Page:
I don’t like routine. I’ve sometimes liked the sound of it, but generally: ew. Not for me. I reluctantly admit that routines are valuable. And looking at my 2017 calendar, I’ve reluctantly decided I should research what they’re all about. And reluctantly I accept that maybe if I’d had a routine a lot earlier, or even yesterday, I might reluctantly concede that yes, ‘they’re great’ and when I concede this, I will try and do it without rolling my eyes or using a mocking falsetto when I say it.
I turned to google in my hour of reluctant searching for routine answers (ha! see what I did there) and it turns out there are a lot of people out there who want me to help myself when it comes to following a routine because, they say, routines are crazy-super. And with slightly less reluctance than when I set out, I begin to realise, hey, some of these tips are really good ideas, and wait, I could probably do that one and before I knew it – !
Here is my new routine. I have selected what I think are the best parts from a number of well-thought out lists of routine things you can do each day. I identified the area of my day where I need the most help: getting out of bed in the morning. Then I picked what is realistic for me. I have ended up structuring my new routine around building good momentum for doing important stuff during the rest of my day. Wait, that sounds really good and caps-worthy, so let’s try it again:
Building Good Momentum For Doing Important Stuff During The Rest Of My Day.
- Sleep well.
Yeh, sure! Right. Add Ironic Tick to that one. Recent heat, recent late nights of tennis, recent interest in Black Mirror, had a coffee too close to bedtime? A good night’s sleep is a myth in my house. I have so many bad habits that I have to change, according to the experts. These experts say that without a solid refreshing seven hours sleep and giving yourself every opportunity to wake up a happy person (wtf, there are happy morning people?), don’t worry about anything else on your list. (They were serious!) So stop right here if you didn’t sleep well and try again tomorrow.
Spend a couple of minutes, or 10, or 15 on calming your mind. Meditate as your yogi would have you meditate. Meditate on all you are grateful for. Meditate on the quietness around you. (I’ll give you a tip. Don’t slide down the side of your bed (because you’re not yet ready to stand up and walk anywhere) and lean with your back to it, positioning yourself where your dog (who yes, sleeps on our bed) can lean over your shoulder to see what you are doing up so early in the morning and then sneezes all over your neck. 5.30am-inspired invective is not good for his karma.) Dry, and relocated in a peaceful, quiet position, clear your mind, regulate your breathing and focus on calmness. Comes back to you in spades later in the day when you are trying to digest things like current world ‘politics’, or the person next to you on the train keeps sniffing. Calm.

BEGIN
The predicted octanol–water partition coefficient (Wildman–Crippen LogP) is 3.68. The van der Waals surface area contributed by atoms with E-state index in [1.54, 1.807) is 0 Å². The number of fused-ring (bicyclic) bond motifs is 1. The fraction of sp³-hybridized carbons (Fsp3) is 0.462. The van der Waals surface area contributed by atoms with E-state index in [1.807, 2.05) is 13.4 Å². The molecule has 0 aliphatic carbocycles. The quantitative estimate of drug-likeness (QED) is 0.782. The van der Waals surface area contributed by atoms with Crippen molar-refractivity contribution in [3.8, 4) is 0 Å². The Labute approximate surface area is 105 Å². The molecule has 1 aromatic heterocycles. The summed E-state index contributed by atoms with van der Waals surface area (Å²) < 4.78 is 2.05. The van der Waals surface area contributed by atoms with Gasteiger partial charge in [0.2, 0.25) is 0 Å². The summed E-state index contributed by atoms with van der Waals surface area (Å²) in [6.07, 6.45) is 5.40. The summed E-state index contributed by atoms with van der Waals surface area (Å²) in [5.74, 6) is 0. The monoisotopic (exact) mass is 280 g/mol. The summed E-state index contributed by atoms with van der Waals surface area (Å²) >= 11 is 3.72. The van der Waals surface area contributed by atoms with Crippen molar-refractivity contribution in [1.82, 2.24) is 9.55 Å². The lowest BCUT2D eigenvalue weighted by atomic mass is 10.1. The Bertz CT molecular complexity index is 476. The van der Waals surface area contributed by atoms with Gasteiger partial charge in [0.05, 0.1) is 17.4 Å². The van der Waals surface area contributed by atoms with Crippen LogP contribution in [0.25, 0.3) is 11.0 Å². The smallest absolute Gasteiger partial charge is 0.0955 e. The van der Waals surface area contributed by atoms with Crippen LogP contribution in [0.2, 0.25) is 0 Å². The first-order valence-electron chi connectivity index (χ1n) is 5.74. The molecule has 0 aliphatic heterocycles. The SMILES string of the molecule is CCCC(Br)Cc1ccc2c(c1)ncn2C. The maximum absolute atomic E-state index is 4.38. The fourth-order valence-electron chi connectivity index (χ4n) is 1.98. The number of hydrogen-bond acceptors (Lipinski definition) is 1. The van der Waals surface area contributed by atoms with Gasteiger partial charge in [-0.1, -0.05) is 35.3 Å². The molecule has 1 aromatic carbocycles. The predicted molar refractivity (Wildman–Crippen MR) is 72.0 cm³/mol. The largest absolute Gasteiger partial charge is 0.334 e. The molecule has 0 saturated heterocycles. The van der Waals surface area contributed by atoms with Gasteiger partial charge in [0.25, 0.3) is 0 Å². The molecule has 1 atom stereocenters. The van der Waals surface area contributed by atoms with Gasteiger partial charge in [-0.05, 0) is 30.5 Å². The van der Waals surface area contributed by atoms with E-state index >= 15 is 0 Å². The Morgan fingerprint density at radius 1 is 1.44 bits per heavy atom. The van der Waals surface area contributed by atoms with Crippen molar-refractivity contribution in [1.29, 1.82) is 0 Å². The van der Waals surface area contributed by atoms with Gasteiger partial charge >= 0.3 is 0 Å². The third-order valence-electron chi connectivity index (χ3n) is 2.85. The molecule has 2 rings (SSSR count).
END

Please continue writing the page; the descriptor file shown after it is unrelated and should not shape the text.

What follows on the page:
- Do something physical.
Walk the dogs, do some gardening, turn on the vacuum (5.30am, why not? This is not a popularity contest). If, in the early days of establishing your routine, you are only able to manage the making of sandwiches (gourmet, of course), hanging out a load of washing, or filling up the dogs’ water bowls in the morning, then so be it. It’s good to be moving around and forming the habit of being conscious and upright so early in the morning is more important.
- Drink a bottle (500mL) of water before you leave the house.
If you can. That’s one down for the day and you will keep reaching for it.
- Jump in the pool or take a cold shower.
This one will be interesting come Winter, but the thing with a cold shower is that your heart rate jumps and the brain cells switch into high gear: it is now highly motivated into crystallising ideas for making it stop. Stay in there and harness that idea power surge. Also good for increasing willpower and self-discipline. (You’re welcome. I had to look these up, too.)
- Read something inspiring or uplifting.
Take 5 or 10 minutes to read something inspiring or uplifting. If it’s a quote, write in in your diary, write it on your phone, write it on your arm. But take it with you everywhere and re-visit it whenever you can. At the moment my go-to is Marcus Aurelius. A quote that has worked really well for me my first week back at work, where I have been bombarded, ambushed and mauled (of course I never exaggerate) was visualising being the sailor that finds a calm harbour after letting go of
people’s necksall judgements. Book Twelve, check it out.
- Review your goals.
Review your goals daily. Why do you want to get out of bed? Oh yeh! My goals! That’s right. Write your goals down. After you’ve cleaned off the dog sneeze, found a way to thank the universe for your dog, hung out the washing, frozen the nucleus of all your cells and read some Marcus-like stuff – have a drink of water while you re-connect every day with your list of goals. Stay on track.
Be calm. Be the sailor. Stay connected. Build your momentum.